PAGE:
evolution of growth patterns into the nonlinear regime. (3) If a substrate is present, nucleation will often occur on it since the energy harrier height for heterogeneous nucleation is usually much lower than that for homogeneous nucleation. From the coarse-grained viewpoint and taking into consideration surface energy and elastic energy, the energy barrier height is a function of orientations of the interface, substrate, and nucleating crystal. The barrier height is one factor involved in determining the orientation of crystals deposited on substrates in the preparation of thin films. By reducing the context to a competition between volume energies and surface energies, the orientations with lowest barrier height can he determined geometrically (Cahn and Taylor, 1988), although elastic considerations usually dominate when the substrate is itself a crystal; see the review and many references cited in Grinfeld (1993); also, see especially Srolovitz (1989).
The progression toward equilibrium of a system of spatially distinct domains, produced, for instance, by phase nucleation, proceeds by the motion of the domain interfaces. Examples include the growth of a new phase into an old one, domain growth in spinodal decomposition, or in an ordering system, grain growth, and solid-state or liquid-phase sintering. Driving forces for the motion are bulk or surface energy reduction, and the response is governed by diffusion or interface control. Either the surface energy or the mobility can be anisotropic (that is, can vary depending on the normal directions of the interface). Diffusion may appear to occur extremely rapidly, or it may appear that nothing is present to diffuse, so that interface kinetics control the rate of interface motion. Such diffusionless evolutions are discussed in this section; evolutions involving diffusion are discussed later in this chapter.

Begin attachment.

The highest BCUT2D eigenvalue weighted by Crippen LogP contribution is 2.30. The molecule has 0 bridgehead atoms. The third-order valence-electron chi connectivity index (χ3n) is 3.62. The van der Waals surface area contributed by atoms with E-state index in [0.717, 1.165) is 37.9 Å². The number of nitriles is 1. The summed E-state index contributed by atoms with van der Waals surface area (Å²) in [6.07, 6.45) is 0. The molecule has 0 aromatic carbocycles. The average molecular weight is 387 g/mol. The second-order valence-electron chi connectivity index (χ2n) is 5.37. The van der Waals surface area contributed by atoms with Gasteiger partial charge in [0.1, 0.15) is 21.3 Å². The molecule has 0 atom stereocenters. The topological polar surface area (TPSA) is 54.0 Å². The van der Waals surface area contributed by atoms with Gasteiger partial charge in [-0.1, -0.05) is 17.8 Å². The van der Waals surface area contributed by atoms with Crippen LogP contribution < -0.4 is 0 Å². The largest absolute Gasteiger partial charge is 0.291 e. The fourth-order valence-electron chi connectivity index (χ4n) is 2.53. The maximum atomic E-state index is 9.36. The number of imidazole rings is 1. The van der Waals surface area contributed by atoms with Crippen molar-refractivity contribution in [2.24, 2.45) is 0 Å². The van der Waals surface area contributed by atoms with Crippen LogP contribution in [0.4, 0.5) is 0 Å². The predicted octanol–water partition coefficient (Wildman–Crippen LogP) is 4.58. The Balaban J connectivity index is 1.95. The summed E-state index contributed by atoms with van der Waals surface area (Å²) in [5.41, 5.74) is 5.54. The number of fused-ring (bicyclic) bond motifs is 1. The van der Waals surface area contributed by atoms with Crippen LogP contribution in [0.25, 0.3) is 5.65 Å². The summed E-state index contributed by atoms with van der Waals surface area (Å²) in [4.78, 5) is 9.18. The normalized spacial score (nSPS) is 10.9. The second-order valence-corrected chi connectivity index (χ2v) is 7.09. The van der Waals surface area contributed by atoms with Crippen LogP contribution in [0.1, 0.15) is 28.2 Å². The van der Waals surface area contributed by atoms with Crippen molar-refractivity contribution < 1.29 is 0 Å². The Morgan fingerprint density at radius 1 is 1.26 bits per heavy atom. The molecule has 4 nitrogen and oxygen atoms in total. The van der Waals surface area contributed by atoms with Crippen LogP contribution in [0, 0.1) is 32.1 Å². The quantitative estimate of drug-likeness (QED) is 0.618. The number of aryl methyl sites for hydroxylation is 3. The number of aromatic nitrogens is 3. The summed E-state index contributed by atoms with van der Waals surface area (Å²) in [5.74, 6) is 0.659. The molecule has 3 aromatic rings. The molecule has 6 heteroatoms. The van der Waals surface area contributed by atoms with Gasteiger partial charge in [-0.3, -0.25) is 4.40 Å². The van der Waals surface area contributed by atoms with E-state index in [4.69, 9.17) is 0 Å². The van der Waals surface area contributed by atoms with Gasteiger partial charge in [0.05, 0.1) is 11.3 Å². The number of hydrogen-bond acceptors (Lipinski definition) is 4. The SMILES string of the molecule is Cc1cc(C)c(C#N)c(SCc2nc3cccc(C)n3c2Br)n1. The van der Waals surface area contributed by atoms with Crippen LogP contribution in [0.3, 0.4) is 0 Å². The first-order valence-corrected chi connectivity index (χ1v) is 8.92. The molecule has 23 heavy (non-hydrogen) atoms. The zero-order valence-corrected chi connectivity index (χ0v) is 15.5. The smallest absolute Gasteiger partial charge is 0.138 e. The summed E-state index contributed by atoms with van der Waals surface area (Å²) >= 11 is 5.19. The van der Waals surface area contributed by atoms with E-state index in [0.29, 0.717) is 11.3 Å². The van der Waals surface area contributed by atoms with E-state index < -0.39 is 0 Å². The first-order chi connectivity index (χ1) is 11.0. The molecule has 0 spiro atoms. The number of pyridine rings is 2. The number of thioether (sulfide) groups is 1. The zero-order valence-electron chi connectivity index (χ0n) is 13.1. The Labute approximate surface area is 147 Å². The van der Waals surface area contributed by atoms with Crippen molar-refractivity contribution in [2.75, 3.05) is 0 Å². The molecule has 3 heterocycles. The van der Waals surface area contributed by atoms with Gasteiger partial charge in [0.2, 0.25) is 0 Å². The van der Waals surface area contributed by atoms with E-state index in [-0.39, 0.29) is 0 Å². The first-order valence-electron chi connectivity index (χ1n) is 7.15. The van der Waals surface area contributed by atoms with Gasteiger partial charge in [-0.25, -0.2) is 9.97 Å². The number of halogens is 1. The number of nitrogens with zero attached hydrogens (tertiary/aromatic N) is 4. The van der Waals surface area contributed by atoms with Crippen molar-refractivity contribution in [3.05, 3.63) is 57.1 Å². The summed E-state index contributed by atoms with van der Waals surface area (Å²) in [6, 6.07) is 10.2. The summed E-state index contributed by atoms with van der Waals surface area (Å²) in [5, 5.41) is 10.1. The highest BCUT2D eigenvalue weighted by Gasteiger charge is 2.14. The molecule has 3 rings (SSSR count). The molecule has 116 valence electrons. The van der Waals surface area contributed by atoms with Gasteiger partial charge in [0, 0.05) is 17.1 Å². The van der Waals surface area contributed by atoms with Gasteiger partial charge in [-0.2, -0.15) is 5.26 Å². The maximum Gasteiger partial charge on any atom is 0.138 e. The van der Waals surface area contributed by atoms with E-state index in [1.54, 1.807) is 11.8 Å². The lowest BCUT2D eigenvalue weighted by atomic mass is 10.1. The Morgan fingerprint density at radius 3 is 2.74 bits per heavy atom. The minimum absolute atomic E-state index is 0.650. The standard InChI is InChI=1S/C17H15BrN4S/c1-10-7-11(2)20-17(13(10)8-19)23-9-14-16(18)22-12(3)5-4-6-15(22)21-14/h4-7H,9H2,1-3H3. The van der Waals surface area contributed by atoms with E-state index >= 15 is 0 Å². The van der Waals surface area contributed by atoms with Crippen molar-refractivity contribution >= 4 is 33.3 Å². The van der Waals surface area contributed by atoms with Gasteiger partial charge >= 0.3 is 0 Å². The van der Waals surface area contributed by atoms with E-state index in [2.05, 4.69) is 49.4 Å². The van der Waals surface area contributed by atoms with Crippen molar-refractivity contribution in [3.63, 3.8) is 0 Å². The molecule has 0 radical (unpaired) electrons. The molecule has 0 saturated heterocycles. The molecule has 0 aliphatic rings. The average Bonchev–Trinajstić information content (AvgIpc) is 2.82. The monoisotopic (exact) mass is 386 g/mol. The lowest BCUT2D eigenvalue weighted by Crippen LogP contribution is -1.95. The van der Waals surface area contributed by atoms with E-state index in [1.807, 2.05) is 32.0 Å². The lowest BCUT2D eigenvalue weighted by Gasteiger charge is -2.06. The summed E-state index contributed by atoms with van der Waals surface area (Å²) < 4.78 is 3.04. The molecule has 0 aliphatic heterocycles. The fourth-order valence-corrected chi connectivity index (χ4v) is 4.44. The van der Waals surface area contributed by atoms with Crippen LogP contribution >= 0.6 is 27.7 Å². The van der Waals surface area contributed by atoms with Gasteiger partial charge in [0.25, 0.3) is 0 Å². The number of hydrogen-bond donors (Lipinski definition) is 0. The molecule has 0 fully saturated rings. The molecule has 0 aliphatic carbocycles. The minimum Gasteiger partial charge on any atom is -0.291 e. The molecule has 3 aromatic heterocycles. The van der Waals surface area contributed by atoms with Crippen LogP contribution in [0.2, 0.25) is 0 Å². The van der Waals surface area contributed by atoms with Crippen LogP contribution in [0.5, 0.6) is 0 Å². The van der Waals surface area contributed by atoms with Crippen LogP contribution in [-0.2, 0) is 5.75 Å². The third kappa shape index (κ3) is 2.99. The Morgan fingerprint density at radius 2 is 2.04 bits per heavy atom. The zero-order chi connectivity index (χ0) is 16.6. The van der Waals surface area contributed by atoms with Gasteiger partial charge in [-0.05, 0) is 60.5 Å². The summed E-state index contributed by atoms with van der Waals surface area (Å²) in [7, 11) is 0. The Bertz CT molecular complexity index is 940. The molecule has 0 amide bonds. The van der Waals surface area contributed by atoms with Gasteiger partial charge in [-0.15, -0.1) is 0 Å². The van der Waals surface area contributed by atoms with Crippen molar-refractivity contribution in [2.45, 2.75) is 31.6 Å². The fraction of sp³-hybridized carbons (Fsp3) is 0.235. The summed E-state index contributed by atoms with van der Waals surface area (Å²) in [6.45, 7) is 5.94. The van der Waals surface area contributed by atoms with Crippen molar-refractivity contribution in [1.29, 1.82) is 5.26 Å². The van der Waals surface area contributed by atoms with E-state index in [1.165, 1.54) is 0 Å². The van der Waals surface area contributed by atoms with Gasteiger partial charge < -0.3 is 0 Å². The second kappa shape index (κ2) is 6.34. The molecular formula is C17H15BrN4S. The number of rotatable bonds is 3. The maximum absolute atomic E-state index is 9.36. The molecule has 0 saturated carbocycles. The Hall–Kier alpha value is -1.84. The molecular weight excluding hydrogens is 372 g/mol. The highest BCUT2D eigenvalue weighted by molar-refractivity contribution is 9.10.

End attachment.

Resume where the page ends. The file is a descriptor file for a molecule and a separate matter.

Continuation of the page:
In grain growth, there is no bulk energy reduction since (it is assumed that) crystals of a variety of orientations grow until they fill space. Further growth occurs only to reduce surface energy. When the surface energy is assumed to be isotropic, the result is motion by mean curvature, with many junctions where multiple grains meet. "Soliton" self-similar solutions and a growth-shrinkage theorem for network cells were investigated quite early (Mullins, 1956). The first major mathematical consideration of motion by mean curvature treated this multiple-grain case in a highly abstract setting (Brakke, 1978). A flurry of mathematical effort was set off by a study of curves in the plane moving by curvature (Gage and Hamilton, 1986), and many of the techniques developed there apply more generally to interface-kinetics-controlled motion.
Collaboration between materials scientists and mathematical scientists have led to understanding of the general classes of equations to which such interface problems belong as well as to understanding of the properties of such equations, the different methods for finding solutions, and the conditions under which each method becomes the preferred one to use. Recent mathematical advances have been surveyed for the situations in which diffusion does not limit the rate of surface motion (Taylor et al., 1992). The methods include mapping of a fixed manifold (such as a circle or line in 2-space, or a sphere or plane